Andy Bechtolsheim

Andy (Andreas) von Bechtolsheim (born in Germany in 1956) co-founded Sun Microsystems in 1982 with Vinod Khosla, Bill Joy, and Scott McNealy.

Bechtolsheim received an undergraduate degree from a university in Germany, and received his master's degree in electrical engineering from Carnegie-Mellon University.

At Stanford University, Bechtolsheim had devised a powerful computer (which he called a workstation) with built in networking running the operating system called Unix. He developed the workstation because he was sick of waiting for computer time at the central University system.

Khosla approached him, wanting to build a business around selling the workstation. He also approached McNealy who was then pursuing an MBA at Stanford Business School.

They named the company Sun as an acroynm for the "Stanford University Network." Bechtolsheim left Stanford, where he was enrolled in a Ph.D. program, to found the company.

Sun Microsystems quickly became a success, with $1 billion in sales by 1988. By 2003, the market capitalization of Sun Microsystems was $11.5 billion.

After leaving Sun, he founded Granite Systems in 1995 to develop network switches. In 1996, Cisco acquired the firm for $220 million, with Bechtolsheim owning 65%. He became Vice President and general manager of Cisco's Gigabit Systems Business Unit, until leaving the company in December 2003 to head Kealia, Inc. Bechtolsheim founded Kealia in early 2001 with David Cheriton, who was also a partner in Granite Systems. In February 2004, Sun Microsystems announced it was acquiring Kealia in a stock swap. Due to the acquisition, Bechtolsheim returned to Sun again as senior vice president and chief architect.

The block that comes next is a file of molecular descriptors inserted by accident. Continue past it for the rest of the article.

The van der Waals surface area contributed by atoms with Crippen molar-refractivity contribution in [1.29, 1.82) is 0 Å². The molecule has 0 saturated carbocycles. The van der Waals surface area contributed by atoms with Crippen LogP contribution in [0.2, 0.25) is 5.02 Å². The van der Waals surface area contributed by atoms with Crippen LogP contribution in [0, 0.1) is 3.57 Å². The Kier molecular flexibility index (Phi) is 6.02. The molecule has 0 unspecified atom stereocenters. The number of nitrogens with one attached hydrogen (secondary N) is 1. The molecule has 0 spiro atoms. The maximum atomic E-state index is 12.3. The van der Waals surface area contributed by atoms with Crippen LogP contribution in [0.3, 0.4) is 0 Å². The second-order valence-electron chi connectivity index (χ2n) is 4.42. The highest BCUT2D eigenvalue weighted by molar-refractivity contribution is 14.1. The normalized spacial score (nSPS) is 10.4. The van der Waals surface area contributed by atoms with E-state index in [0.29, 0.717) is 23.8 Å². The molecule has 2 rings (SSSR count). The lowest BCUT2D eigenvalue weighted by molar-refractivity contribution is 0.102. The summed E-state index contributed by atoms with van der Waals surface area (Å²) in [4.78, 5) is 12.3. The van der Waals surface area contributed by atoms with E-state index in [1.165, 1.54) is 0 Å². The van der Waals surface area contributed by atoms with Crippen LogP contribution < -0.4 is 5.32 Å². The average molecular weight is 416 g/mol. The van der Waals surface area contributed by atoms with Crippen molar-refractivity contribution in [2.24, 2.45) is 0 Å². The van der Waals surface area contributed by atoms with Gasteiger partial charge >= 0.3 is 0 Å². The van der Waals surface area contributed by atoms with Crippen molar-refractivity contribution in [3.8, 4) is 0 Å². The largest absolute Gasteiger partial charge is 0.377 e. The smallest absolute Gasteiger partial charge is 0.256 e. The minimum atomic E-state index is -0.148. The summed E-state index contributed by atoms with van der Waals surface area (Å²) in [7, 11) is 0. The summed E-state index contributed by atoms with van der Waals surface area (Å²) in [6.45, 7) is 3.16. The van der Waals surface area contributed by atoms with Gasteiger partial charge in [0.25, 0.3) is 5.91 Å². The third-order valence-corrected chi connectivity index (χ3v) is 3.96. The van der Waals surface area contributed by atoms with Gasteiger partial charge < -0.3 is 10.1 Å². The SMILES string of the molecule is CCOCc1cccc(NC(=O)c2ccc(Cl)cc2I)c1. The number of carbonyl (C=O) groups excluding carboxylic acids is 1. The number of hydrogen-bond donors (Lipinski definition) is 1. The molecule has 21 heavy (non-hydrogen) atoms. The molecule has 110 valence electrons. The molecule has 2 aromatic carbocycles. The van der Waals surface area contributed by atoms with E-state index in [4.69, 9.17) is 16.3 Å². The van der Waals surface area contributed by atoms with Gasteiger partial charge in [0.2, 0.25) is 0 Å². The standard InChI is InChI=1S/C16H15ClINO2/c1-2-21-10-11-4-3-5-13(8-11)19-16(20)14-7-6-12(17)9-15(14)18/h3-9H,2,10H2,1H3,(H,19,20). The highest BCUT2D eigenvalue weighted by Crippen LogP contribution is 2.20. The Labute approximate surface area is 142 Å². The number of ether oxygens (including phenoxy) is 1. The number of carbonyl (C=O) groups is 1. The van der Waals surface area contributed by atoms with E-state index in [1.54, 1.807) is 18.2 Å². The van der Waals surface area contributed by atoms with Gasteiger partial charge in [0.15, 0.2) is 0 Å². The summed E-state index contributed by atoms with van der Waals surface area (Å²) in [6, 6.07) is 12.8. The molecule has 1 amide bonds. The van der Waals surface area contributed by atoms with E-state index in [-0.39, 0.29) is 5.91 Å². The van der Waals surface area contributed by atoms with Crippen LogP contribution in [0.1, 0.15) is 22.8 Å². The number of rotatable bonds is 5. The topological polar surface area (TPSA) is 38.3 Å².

Bechtolsheim and Cheriton were two of the first investors in Google Inc., investing $200,000 in 1998. Bechtolsheim reportedly wrote the check to "Google" prior to the company even being founded. The story that says Bechtolsheim coined the name "Google" is untrue. However, when he gave the check to Larry Page and Sergei Brin, Google's founders, they did not yet even have a checking account into which the check could be deposited.

As a result of shrewd investments like these, Bechtolsheim is increasingly being seen as a savvy investor, particularly in areas such as electronic design automation (EDA), which refers to the software used by people designing computer chips. He has made a number of successful investments in EDA. He argues that changes in the chips themselves are outpacing the development of EDA tools, creating what he sees as an opportunity. It was his interest in these design tools while at Stanford which prompted his frustration when waiting for access to mainframes which led to his development of the first workstation.

One such EDA company, Magma Design Automation Inc., has been tremendously profitable for Bechtolsheim, with his stake in the company being valued around $60 million. Even more profitable for Bechtolsheim was his investment in Google, which in early 2005 was worth approximately half a billion dollars.

Bechtolsheim is a founding member of Carnegie-Mellon University's West Coast Campus in California.

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